Friend or Foe: Is my mentor crossing the line?

Is My Mentor Hitting on Me?

What women really think about news, politics, and culture.
Oct. 4 2011 7:04 AM

Is My Mentor Crossing the Line?

We talked on the phone for five hours, and now I want to redraw a boundary—but I don’t know how.

Illustration by Jason Raish.

Illustration by Jason Raish.

Dear Friend or Foe,
When I was in high-school Model U.N., I befriended the keynote speaker, a journalist I’ll call “Stan.” Since I was interested in becoming a journalist myself, I was delighted to get to know him in a professional capacity. Over the years, we maintained a mentorlike relationship. But when he started to want to talk about personal instead of political things, I drifted away. Recently we made contact again for the first time since 2005. I was driving across the country and was happy to have someone keep me awake by talking on the phone for five hours. During the conversation, I also offered to volunteer as a researcher or editor for his upcoming book, thinking it would be great experience for when I apply to law school. I was also hoping he’d recommend me to the top-tier school from which he obtained his legal degree. I also believe his book is visionary. However, no amount of résumé boosting or intellectual edification (never mind the recommendation) is worth the commitment that this offer seemed to imply to him.

Lucinda Rosenfeld Lucinda Rosenfeld

Lucinda Rosenfeld is the author of four novels, including I'm So Happy for You and The Pretty One, which will be published in early 2013.

Since then, he has left me multiple emails and calls, wanting to catch up more and talk about my role in his book. Now I’m dreading having to talk to this man for another five hours, since I know it will become either a personal or one-sided conversation. That or an alarmist rant about foreign affairs. Now I need to find a polite way of drawing a boundary. I’d still help him with his book if we could correspond via email, and I'd be happy to have a one-hour phone conversation every few months if it affords me the opportunity to work with him. How do I articulate exactly what I'm willing to commit to and make it clear that I’m only interested in a professional relationship? Or should I just sever the friendship and apologize for not following through on my offer?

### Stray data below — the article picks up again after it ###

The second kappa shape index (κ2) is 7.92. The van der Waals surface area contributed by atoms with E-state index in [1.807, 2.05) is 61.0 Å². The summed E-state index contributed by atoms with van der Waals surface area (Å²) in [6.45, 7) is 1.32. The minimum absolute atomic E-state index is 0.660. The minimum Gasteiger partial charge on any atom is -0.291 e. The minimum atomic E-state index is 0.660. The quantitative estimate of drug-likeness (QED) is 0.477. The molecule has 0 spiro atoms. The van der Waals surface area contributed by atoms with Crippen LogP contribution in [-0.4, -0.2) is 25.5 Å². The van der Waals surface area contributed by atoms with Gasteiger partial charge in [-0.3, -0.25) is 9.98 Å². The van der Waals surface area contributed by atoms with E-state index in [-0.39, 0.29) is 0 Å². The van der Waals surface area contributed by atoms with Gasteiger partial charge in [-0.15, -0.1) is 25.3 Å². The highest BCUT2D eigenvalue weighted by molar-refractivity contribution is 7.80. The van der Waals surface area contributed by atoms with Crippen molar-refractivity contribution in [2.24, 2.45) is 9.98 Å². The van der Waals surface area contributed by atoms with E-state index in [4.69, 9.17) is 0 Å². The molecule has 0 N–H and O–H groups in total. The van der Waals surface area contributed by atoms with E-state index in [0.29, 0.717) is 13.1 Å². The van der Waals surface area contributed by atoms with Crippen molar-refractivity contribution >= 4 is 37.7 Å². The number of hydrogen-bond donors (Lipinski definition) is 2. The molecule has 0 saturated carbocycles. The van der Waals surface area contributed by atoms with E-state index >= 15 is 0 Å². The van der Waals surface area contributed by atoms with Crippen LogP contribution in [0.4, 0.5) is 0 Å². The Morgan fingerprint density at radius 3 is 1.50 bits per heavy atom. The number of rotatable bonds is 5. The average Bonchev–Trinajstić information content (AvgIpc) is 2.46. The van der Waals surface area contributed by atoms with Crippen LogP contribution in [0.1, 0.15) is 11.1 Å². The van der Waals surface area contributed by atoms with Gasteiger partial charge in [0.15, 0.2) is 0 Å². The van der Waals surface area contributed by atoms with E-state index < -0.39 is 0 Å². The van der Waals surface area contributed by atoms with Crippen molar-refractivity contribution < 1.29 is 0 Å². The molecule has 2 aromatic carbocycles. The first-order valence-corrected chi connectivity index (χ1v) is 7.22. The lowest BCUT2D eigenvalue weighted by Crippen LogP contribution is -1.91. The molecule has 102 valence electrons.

Professional not Personal


Dear PNP,
First of all, I hope you used a headset! (That’s one loooooooong conversation.) Second of all, forgive the nostalgia trip—but you remind me of myself in the early (and frequently confused) stages of my own career. I’d go on what I thought was a job interview and wind up having drinks with the so-called “employer” in some hotel lobby bar, wondering whether this was “just how business was done”—and baffled, later, to find that I hadn’t gotten the job. Except, wait—was that the same guy on my answering machine calling to say “hi” and “see what [I was] up to? Unfortunately, young women are easy prey in this department, eager as they are to climb the ranks, reluctant as they are to offend, and flattered as they are (who wouldn’t be?) by the attention.

Here’s the deal with Stan. He doesn’t need a research assistant for his book. He’s lonely and thinks you’re cute. That doesn’t make him an evil rapist. But it means that, if your only interest in him is professional, you should tell him you’re busier than you thought you’d be and are therefore unavailable. (No apologies necessary.) Why? His law-school recommendation will get you nowhere. Nor will you learn anything if you agree to be this man’s researcher—except, maybe, where he buys his socks. I can also guarantee that the pay will not amount to minimum wage—if you factor in all the hours spent listening to the man prattle on. Still convinced the work is visionary? You can recognize the genius by buying a copy of the book when it’s published.

My advice: Apply to law school on your own merits and see how the dice roll. As you’ve learned for the second time now, if you give this man an inch, he’ll take a football field. A final note: I’m sure you were a very mature 17 (weren’t we all?), but a bona fide grown-up befriending a high-school student of the opposite sex is—I’m sorry—Creepsville.

Friend or Foe

Dear Friend or Foe,
As Indian-origin teens, my friends “Amy,” “Sasha,” and I were racial minorities in our school. I came to appreciate my culture mostly through our shared experiences. Amy is competitive and would go to any means to garner a win. (She has seen great success as a lawyer.) Sasha is gorgeous, finds that everything comes easily to her, and is content to put family ahead of career. In high school, Sasha moved across the country and we lost touch. Sasha re-entered our lives six years ago, after she got married (though arranged, it was of her own choosing). A short while later, I moved out of the country for an extensive graduate program. By the time I moved back this year, both Amy and Sasha had moved to New York City, and Amy had also married (by arrangement) a doctor from India.

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